You know that noise that’s not a noise for real? It’s a silent sound: a silent, muted sound between Pandora tracks. It’s the steady whoosh of air out of the vent on the wall mixed with the slow whir of the fan inside the computer working overtime as it heats up on top of the fleece blanket you’ve piled around you on the sofa. It’s all of this with the light patter of drops on the windowpane and the occasional soft rumble of thunder.
There was a knock on the door.
“Hang on a second!” he yelled. “Just gimme a minute! Fuck!”
Greg had knocked over a can of beer on the coffee table as he struggled up out of the worn armchair. He felt the fabric on the armrests rip a little under his finger tips as he stood up. He paused and watched for a moment, mesmerized, as the cool amber liquid spread quickly over the glass, soaking the edges of last month’s playboy, pooling around the bottom of the large plastic spit-cup. I need to empty that, he thought, wrinkling his nose at the sight of the stringy tobacco clinging to its edges.
Bang. Bang. Bang.
He shook his head.
“Okay! I said I was coming, hold the fuck on!” If it’s Bobby, I’ll fuckin’ kill him, he thought.
He opened the door. It was Ken, stone drunk. He stood there on the second step, leaning towards the railing, sort of hovering there like he might topple over any second. The bottle of Captain Morgan was dangling from his pinky, half empty. He looked up, eyes glassy, half rolled back in his head. He really is stone drunk, Greg thought. He glanced at the calendar on the wall, its corners curling inward back onto itself. And it really is Monday.
“Whatdaya want?” Greg asked, quickly, not really wanting to know the answer.
“Cigarettes,” Ken half snorted.
“I don’t—” he check patted the pockets of his jeans, “have any.”
“Then whathefuckm’I gonna do?” Ken asked.
“Dunno,” Greg answered. “Try the, er—” he glanced at his watch, “dunno.”
Without a word, Ken turned away. He tripped over his giant plaster splattered work boots on his way down the steps. He fell, right to his knees, landing hard on his left wrist, trying to save the liquor. Greg watched as he struggled out of the light of the porch and into the darkness towards the beat-up red pickup truck audibly idling in the driveway. Fifteen seconds later the door slammed and he heard the engine rev. Greg gave a little wave as he spit off of the edge of the porch, the slimy brown saliva barely visible as it settled into the dirt.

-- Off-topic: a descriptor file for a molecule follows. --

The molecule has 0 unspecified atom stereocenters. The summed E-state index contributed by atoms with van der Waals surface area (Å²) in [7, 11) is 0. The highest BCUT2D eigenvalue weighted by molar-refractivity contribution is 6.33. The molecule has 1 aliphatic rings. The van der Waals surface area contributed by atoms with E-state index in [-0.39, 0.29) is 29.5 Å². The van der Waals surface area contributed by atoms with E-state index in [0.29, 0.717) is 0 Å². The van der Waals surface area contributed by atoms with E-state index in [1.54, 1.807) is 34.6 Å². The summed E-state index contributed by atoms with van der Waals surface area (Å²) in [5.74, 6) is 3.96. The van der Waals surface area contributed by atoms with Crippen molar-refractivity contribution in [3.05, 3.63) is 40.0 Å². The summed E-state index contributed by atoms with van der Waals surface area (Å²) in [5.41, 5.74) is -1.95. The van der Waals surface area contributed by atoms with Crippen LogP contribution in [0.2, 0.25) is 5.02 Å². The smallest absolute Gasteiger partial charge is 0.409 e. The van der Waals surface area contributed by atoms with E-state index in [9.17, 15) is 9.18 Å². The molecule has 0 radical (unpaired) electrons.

“Shove in two. One. Two!” Niki orders into her microphone. All nine of us, eight of us rowers, push off of the dock, shoving the long white boat into the center of the cut. We paddle out into the inlet, the strip of water at the base of Cayuga Lake protected by its close banks and a large hill to the west. This day, however, there is no match for the wind. It comes from the north, bypassing the barrier of the western hill and running straight into the inlet at varying speeds. Whitecaps are barely visible around the bend in the outer inlet just before the lake. The shell bumps out over the rough water as Niki deftly maneuvers us away from the dock. The eight of us feel the choppy water lapping against the hull. Our backs to the wind, we inch towards the lake, relying solely on the voice of our coxswain as she announces abnormally large swells off both port and starboard sides of the boat.
“Big finish turns, ladies,” she reminds us. “Keep your blades off the water.”
As we near the lake, our oars no longer clear every wave. We crash back and forth as blades come to a near halt slamming into mountain after mountain of water. We’re just starting to get used to it, rowing steadily at a comfortable rate, when our coach, Becky Robinson, calls for us to pick it up.
“Let’s go! 500 meter piece into the wind!”
Becky’s voice is barely audible over the gusts. She sits perched atop her white catamaran launch in her red and white jumpsuit, megaphone in one hand and the steering wheel in the other.
“Alright ladies, in two I want you to bring it up,” the coxswain calls.
We steady ourselves, ready to pull ourselves and our craft against one of the most powerful forces in nature.
She takes a wave right in the face, soaking her from the tip of her visor, down. Sputtering and dripping, she tries again.
This time it almost knocks her out of the boat. A huge roller cuts into my rigger, separates, and hits her twice.